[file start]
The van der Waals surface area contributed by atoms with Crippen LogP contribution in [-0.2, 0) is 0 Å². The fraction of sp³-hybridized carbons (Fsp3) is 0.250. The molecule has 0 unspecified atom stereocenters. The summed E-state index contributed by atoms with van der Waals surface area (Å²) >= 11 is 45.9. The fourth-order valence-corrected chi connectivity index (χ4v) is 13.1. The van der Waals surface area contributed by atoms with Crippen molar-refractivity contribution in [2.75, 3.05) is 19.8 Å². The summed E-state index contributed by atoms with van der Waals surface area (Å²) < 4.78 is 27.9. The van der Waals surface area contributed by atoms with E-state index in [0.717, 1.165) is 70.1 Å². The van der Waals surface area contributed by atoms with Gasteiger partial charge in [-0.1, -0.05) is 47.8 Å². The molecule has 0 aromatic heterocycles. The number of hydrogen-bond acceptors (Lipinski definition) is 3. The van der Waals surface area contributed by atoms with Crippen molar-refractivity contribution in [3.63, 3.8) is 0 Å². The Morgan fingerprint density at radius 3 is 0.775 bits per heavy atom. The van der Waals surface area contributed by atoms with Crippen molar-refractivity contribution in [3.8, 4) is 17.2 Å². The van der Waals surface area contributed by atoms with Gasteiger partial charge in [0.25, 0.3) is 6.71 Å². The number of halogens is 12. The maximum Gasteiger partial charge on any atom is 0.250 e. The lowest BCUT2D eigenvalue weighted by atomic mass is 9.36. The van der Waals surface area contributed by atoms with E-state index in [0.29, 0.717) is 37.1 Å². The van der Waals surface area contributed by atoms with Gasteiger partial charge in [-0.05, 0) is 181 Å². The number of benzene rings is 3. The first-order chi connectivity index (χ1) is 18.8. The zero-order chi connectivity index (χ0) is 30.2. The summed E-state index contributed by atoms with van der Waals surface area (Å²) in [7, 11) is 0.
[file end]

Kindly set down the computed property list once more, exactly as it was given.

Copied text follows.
The van der Waals surface area contributed by atoms with Crippen LogP contribution in [-0.2, 0) is 0 Å². The fraction of sp³-hybridized carbons (Fsp3) is 0.250. The molecule has 0 unspecified atom stereocenters. The summed E-state index contributed by atoms with van der Waals surface area (Å²) >= 11 is 45.9. The fourth-order valence-corrected chi connectivity index (χ4v) is 13.1. The van der Waals surface area contributed by atoms with Crippen molar-refractivity contribution in [2.75, 3.05) is 19.8 Å². The summed E-state index contributed by atoms with van der Waals surface area (Å²) < 4.78 is 27.9. The van der Waals surface area contributed by atoms with E-state index in [0.717, 1.165) is 70.1 Å². The van der Waals surface area contributed by atoms with Gasteiger partial charge in [-0.1, -0.05) is 47.8 Å². The molecule has 0 aromatic heterocycles. The number of hydrogen-bond acceptors (Lipinski definition) is 3. The van der Waals surface area contributed by atoms with Crippen molar-refractivity contribution in [3.63, 3.8) is 0 Å². The Morgan fingerprint density at radius 3 is 0.775 bits per heavy atom. The van der Waals surface area contributed by atoms with Crippen molar-refractivity contribution in [3.8, 4) is 17.2 Å². The van der Waals surface area contributed by atoms with Gasteiger partial charge in [0.25, 0.3) is 6.71 Å². The number of halogens is 12. The maximum Gasteiger partial charge on any atom is 0.250 e. The lowest BCUT2D eigenvalue weighted by atomic mass is 9.36. The van der Waals surface area contributed by atoms with E-state index in [0.29, 0.717) is 37.1 Å². The van der Waals surface area contributed by atoms with Gasteiger partial charge in [-0.05, 0) is 181 Å². The number of benzene rings is 3. The first-order chi connectivity index (χ1) is 18.8. The zero-order chi connectivity index (χ0) is 30.2. The summed E-state index contributed by atoms with van der Waals surface area (Å²) in [7, 11) is 0.